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A diss track or diss song (diss – abbr. from disrespect) is a song intended to verbally attack someone else, often as a response to someone's diss track. While musical parodies and attacks have always existed, the trend became increasingly common in the hip hop genre fueled by the hip hop rivalry phenomenon.


An early example of a diss track was "You Keep Her" (1962) by Joe Tex. He wrote the song after his wife left him for soul singer James Brown, who then broke up with her and wrote Tex a letter saying he could have her back. Tex refused and ridiculed this offer in his song.[1]

After Lee "Scratch" Perry left producer Coxsone Dodd, he released a track called "Run for Cover" (1967) poking fun at him.[2] Perry in particular has a long history of releasing diss tracks directed at former musical collaborators. The musical single "People Funny Boy" (1968) attacked his former boss Joe Gibbs by adding sounds of a crying baby into the mix. In response, Gibbs himself released a track called "People Grudgeful" (1968).[3] Perry's "Evil Tongues" (1978) was aimed at The Congos[4] and "Judgement Inna Babylon" (1984) and "Satan Kicked the Bucket" (1988) at Chris Blackwell.[4] Perry also attacked Michael Jackson (with whom he had never worked) on the track "Freaky Michael" (2010).[4]

The Beach Boys song "Surfers Rule", from their 1963 album Surfer Girl, ended with a diss of their rival American group The Four Seasons, the backing vocals repeating the challenge "Four Seasons, you better believe it" while Brian Wilson's lead vocal quoted a falsetto motif from "Walk Like a Man".

John Lennon's "How Do You Sleep?" (1971) from his album Imagine is another prototypical example of a diss track. Lennon had the impression that the song "Too Many People" from Paul McCartney's Ram (1970) was a dig at him, something McCartney later admitted.[5] Lennon thought that other songs on the album, such as "3 Legs", contained similar attacks,[6] and the back cover of Ram, showing one stag beetle mounting another, has been described by McCartney as indicative of how he felt treated by the other members of the Beatles. As a result, Lennon's "How Do You Sleep?" indirectly mocked McCartney's musicianship. While McCartney is never mentioned in the song, the many references make clear he is the target, particularly in the lyrics "The only thing you done was yesterday/And since you've gone you're just another day", the first lyric being a reference to The Beatles' 1965 song "Yesterday" and the second line referring to McCartney's 1971 song "Another Day".

Bob Marley and the Wailers' "Small Axe" (1973), from their album Burnin', was a hidden diss at record producers Coxsone Dodd and Duke Reid. They owned all the power in the Jamaican music industry and thus were the "big tree" that musicians would have to cooperate to cut down.[7]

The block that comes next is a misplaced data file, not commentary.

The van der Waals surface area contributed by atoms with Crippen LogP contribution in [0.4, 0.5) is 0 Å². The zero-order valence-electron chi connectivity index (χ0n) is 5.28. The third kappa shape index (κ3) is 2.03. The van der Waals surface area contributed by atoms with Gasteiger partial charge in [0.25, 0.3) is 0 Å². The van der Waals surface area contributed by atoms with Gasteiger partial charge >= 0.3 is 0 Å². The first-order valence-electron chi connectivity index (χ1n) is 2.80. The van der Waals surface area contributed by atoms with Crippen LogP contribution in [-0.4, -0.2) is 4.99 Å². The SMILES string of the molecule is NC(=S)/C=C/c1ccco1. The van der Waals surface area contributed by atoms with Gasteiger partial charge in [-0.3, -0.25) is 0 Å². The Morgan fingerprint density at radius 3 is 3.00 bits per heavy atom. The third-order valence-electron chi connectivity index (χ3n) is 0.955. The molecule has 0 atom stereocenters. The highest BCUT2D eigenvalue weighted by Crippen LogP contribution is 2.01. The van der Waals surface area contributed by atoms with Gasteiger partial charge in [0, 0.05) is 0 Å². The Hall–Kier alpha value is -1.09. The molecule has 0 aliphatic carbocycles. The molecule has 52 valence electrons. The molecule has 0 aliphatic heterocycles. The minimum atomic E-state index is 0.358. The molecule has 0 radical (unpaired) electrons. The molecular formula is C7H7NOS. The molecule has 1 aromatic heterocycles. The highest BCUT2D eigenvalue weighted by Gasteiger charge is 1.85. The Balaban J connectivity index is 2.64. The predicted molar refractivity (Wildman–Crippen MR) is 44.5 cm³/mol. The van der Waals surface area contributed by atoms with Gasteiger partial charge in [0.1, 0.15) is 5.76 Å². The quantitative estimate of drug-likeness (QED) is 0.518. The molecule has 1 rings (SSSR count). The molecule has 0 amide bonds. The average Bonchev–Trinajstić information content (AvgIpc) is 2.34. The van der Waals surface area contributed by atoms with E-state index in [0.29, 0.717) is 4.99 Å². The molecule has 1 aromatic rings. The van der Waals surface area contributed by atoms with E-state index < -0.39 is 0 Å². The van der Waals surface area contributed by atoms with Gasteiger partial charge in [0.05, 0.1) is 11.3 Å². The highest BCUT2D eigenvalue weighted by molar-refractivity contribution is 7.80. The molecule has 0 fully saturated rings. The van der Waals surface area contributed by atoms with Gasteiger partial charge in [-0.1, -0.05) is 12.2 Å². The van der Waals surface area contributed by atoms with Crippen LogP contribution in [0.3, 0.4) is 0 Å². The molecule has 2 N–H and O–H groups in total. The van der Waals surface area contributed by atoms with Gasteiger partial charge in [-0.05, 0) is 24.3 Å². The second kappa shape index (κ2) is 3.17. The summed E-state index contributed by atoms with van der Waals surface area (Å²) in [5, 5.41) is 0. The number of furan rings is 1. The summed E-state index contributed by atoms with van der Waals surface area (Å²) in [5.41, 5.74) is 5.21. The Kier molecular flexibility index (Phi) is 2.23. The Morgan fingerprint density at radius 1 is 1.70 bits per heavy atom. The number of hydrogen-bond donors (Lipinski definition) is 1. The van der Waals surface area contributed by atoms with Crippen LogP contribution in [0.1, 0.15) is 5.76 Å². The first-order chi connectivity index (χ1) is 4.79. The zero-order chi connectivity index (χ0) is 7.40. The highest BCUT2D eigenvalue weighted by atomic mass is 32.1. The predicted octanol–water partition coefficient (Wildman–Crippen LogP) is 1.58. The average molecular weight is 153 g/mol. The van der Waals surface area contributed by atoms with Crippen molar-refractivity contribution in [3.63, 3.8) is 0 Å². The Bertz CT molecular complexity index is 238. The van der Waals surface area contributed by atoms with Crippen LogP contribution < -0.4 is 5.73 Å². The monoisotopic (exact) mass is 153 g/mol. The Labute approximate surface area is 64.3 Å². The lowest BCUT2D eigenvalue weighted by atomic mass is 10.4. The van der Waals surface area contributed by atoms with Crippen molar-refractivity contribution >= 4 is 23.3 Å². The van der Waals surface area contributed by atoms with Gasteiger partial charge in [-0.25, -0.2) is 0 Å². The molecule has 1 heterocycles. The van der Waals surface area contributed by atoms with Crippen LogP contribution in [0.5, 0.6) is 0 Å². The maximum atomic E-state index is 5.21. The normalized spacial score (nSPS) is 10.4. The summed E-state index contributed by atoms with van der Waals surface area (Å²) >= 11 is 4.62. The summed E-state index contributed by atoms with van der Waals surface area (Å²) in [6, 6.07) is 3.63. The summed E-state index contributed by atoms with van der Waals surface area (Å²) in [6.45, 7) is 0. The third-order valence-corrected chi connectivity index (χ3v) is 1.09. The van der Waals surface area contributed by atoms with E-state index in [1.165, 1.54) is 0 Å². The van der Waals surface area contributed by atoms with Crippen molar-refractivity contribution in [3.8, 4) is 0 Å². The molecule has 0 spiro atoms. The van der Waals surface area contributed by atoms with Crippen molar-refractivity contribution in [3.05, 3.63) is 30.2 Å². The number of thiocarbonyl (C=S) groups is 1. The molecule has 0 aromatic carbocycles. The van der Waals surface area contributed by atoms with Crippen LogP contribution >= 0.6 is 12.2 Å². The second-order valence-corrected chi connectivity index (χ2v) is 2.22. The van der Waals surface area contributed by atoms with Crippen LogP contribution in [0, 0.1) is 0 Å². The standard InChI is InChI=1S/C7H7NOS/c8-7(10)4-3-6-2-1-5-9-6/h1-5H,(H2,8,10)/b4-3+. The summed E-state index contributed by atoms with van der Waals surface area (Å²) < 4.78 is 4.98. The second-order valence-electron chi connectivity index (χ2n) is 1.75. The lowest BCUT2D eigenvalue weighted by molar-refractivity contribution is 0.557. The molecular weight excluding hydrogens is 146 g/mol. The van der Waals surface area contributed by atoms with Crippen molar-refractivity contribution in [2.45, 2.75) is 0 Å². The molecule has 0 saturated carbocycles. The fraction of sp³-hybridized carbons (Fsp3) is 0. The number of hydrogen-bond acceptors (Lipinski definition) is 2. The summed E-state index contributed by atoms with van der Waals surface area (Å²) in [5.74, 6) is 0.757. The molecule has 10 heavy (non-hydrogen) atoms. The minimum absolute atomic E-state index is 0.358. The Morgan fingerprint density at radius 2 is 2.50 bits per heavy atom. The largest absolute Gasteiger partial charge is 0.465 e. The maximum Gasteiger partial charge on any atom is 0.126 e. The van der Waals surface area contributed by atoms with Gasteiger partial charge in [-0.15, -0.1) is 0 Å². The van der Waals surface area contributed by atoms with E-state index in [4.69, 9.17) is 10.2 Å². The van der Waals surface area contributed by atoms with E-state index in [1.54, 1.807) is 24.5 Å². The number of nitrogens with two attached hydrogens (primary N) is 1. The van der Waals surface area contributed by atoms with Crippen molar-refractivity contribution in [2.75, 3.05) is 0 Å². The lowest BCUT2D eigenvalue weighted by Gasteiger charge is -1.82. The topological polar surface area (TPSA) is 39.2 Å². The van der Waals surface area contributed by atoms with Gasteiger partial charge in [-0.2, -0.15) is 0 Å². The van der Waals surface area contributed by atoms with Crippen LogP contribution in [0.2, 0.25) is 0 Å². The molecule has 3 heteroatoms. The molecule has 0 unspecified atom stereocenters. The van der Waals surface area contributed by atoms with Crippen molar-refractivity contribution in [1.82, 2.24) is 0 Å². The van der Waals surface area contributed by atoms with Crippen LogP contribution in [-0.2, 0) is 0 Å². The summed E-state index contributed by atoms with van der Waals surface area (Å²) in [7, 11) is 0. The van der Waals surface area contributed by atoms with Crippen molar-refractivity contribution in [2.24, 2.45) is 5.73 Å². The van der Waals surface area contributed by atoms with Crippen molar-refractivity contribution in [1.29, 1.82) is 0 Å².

The opening track on Queen's album A Night at the Opera, "Death on Two Legs", is a prime example of a heavy metal diss track, directed toward the band's former manager.

Wild Man Fischer wrote a song called "Frank" in 1980, which was aimed at his former record producer Frank Zappa, who enabled him to record his debut album An Evening with Wild Man Fischer (1969) but afterwards broke all contact when the mentally disturbed Fischer threw a bottle at Zappa's infant daughter and missed.[8] Dr. Demento once played "Frank" when Zappa was a guest on his show and to his amazement Zappa turned absolutely livid with anger when he heard it, even threatening the radio host to never ever play this song again on the air.[9]

See alsoEdit


  1. ^ "Archived copy". Archived from the original on 2015-10-26. Retrieved 2016-01-29.CS1 maint: archived copy as title (link)
  2. ^ "The Upsetter", Black Music (January 1975). "Perry says the song was his was of expressing how he felt about the way Clement Dodd (Sir Coxsone) had treated him financially while he had been working for Dodd. It spoke of revenge: 'You take people for fool, yeah / And use them as a tool, yeah / But I am the av-en-ger...'."
  3. ^ "People Funny Boy".
  4. ^ a b c "Red Bull Music Academy Daily".
  5. ^ "Playboy Interview With Paul and Linda McCartney". Playboy. Playboy Press. 1984. Retrieved 23 August 2008.
  6. ^ Cadogan, Patrick (2008). The Revolutionary Artist: John Lennon's Radical Years. Morrisville, NC: Lulu. p. 141. ISBN 978-1-4357-1863-0.
  7. ^ Song Review by Jo-Ann Greene,
  8. ^[permanent dead link]
  9. ^ "FAME Review: Wild Man Fischer - Derailroaded: Inside the Mind of Larry 'Wild Man' Fischer (DVD)".